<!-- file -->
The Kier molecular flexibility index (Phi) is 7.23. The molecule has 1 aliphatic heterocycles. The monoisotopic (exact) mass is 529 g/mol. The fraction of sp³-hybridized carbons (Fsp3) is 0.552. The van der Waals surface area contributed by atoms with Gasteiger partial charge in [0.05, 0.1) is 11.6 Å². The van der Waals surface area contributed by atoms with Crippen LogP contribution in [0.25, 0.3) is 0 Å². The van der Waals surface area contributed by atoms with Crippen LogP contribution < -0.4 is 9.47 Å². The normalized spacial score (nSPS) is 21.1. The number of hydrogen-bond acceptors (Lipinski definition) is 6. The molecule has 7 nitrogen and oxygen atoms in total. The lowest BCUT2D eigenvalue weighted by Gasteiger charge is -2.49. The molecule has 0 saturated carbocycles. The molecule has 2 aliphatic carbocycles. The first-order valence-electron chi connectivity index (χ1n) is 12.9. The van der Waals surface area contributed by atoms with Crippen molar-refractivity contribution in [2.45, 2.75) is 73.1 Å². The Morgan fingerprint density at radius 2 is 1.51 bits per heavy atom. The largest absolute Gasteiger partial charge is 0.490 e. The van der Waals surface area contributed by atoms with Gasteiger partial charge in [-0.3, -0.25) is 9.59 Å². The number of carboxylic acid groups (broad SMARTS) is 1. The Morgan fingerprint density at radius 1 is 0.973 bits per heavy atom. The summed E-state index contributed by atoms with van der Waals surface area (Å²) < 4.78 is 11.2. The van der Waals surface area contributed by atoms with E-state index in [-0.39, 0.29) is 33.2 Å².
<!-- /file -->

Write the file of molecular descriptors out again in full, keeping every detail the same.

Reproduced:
The Kier molecular flexibility index (Phi) is 7.23. The molecule has 1 aliphatic heterocycles. The monoisotopic (exact) mass is 529 g/mol. The fraction of sp³-hybridized carbons (Fsp3) is 0.552. The van der Waals surface area contributed by atoms with Gasteiger partial charge in [0.05, 0.1) is 11.6 Å². The van der Waals surface area contributed by atoms with Crippen LogP contribution in [0.25, 0.3) is 0 Å². The van der Waals surface area contributed by atoms with Crippen LogP contribution < -0.4 is 9.47 Å². The normalized spacial score (nSPS) is 21.1. The number of hydrogen-bond acceptors (Lipinski definition) is 6. The molecule has 7 nitrogen and oxygen atoms in total. The lowest BCUT2D eigenvalue weighted by Gasteiger charge is -2.49. The molecule has 0 saturated carbocycles. The molecule has 2 aliphatic carbocycles. The first-order valence-electron chi connectivity index (χ1n) is 12.9. The van der Waals surface area contributed by atoms with Crippen molar-refractivity contribution in [2.45, 2.75) is 73.1 Å². The Morgan fingerprint density at radius 2 is 1.51 bits per heavy atom. The largest absolute Gasteiger partial charge is 0.490 e. The van der Waals surface area contributed by atoms with Gasteiger partial charge in [-0.3, -0.25) is 9.59 Å². The number of carboxylic acid groups (broad SMARTS) is 1. The Morgan fingerprint density at radius 1 is 0.973 bits per heavy atom. The summed E-state index contributed by atoms with van der Waals surface area (Å²) < 4.78 is 11.2. The van der Waals surface area contributed by atoms with E-state index in [-0.39, 0.29) is 33.2 Å².